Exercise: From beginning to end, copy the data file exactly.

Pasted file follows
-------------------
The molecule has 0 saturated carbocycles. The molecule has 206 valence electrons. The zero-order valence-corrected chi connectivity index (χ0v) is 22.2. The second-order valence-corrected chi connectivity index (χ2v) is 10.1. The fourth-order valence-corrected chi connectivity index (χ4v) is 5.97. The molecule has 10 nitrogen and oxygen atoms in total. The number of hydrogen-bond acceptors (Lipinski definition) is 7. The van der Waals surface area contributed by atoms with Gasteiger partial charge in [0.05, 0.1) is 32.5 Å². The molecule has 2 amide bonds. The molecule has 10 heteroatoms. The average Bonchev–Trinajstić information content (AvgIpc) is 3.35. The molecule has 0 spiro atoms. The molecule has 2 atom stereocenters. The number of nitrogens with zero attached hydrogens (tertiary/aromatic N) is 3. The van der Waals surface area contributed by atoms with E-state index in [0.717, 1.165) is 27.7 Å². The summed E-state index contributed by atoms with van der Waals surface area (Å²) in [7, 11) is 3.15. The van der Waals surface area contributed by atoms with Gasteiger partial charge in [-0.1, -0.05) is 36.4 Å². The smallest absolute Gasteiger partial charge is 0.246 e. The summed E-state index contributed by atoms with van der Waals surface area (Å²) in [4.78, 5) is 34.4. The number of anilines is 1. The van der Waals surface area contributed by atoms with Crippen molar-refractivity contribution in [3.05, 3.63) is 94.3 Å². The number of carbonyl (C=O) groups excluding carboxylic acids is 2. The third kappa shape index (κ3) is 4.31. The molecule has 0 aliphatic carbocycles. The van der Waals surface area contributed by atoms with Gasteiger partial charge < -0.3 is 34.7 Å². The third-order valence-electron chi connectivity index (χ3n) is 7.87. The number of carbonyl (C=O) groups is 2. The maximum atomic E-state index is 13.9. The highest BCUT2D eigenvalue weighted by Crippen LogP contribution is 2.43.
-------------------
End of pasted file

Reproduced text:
The molecule has 0 saturated carbocycles. The molecule has 206 valence electrons. The zero-order valence-corrected chi connectivity index (χ0v) is 22.2. The second-order valence-corrected chi connectivity index (χ2v) is 10.1. The fourth-order valence-corrected chi connectivity index (χ4v) is 5.97. The molecule has 10 nitrogen and oxygen atoms in total. The number of hydrogen-bond acceptors (Lipinski definition) is 7. The van der Waals surface area contributed by atoms with Gasteiger partial charge in [0.05, 0.1) is 32.5 Å². The molecule has 2 amide bonds. The molecule has 10 heteroatoms. The average Bonchev–Trinajstić information content (AvgIpc) is 3.35. The molecule has 0 spiro atoms. The molecule has 2 atom stereocenters. The number of nitrogens with zero attached hydrogens (tertiary/aromatic N) is 3. The van der Waals surface area contributed by atoms with E-state index in [0.717, 1.165) is 27.7 Å². The summed E-state index contributed by atoms with van der Waals surface area (Å²) in [7, 11) is 3.15. The van der Waals surface area contributed by atoms with Gasteiger partial charge in [-0.1, -0.05) is 36.4 Å². The smallest absolute Gasteiger partial charge is 0.246 e. The summed E-state index contributed by atoms with van der Waals surface area (Å²) in [4.78, 5) is 34.4. The number of anilines is 1. The van der Waals surface area contributed by atoms with Crippen molar-refractivity contribution in [3.05, 3.63) is 94.3 Å². The number of carbonyl (C=O) groups excluding carboxylic acids is 2. The third kappa shape index (κ3) is 4.31. The molecule has 0 aliphatic carbocycles. The van der Waals surface area contributed by atoms with Gasteiger partial charge < -0.3 is 34.7 Å². The third-order valence-electron chi connectivity index (χ3n) is 7.87. The number of carbonyl (C=O) groups is 2. The maximum atomic E-state index is 13.9. The highest BCUT2D eigenvalue weighted by Crippen LogP contribution is 2.43.